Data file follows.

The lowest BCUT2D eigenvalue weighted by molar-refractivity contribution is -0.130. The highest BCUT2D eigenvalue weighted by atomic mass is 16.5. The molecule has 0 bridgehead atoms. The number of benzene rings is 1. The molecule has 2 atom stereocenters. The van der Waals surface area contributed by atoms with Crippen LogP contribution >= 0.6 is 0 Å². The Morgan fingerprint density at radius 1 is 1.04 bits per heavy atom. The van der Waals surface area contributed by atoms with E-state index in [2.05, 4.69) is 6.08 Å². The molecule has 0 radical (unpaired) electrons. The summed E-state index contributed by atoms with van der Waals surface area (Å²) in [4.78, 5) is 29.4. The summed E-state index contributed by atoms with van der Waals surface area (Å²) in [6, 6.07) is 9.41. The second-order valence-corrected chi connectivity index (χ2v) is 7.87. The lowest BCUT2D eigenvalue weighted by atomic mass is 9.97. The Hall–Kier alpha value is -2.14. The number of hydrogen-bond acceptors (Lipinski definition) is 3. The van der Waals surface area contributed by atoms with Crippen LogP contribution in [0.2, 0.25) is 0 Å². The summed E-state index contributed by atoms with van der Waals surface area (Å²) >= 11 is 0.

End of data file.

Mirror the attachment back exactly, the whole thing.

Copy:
The lowest BCUT2D eigenvalue weighted by molar-refractivity contribution is -0.130. The highest BCUT2D eigenvalue weighted by atomic mass is 16.5. The molecule has 0 bridgehead atoms. The number of benzene rings is 1. The molecule has 2 atom stereocenters. The van der Waals surface area contributed by atoms with Crippen LogP contribution >= 0.6 is 0 Å². The Morgan fingerprint density at radius 1 is 1.04 bits per heavy atom. The van der Waals surface area contributed by atoms with E-state index in [2.05, 4.69) is 6.08 Å². The molecule has 0 radical (unpaired) electrons. The summed E-state index contributed by atoms with van der Waals surface area (Å²) in [4.78, 5) is 29.4. The summed E-state index contributed by atoms with van der Waals surface area (Å²) in [6, 6.07) is 9.41. The second-order valence-corrected chi connectivity index (χ2v) is 7.87. The lowest BCUT2D eigenvalue weighted by atomic mass is 9.97. The Hall–Kier alpha value is -2.14. The number of hydrogen-bond acceptors (Lipinski definition) is 3. The van der Waals surface area contributed by atoms with Crippen LogP contribution in [0.2, 0.25) is 0 Å². The summed E-state index contributed by atoms with van der Waals surface area (Å²) >= 11 is 0.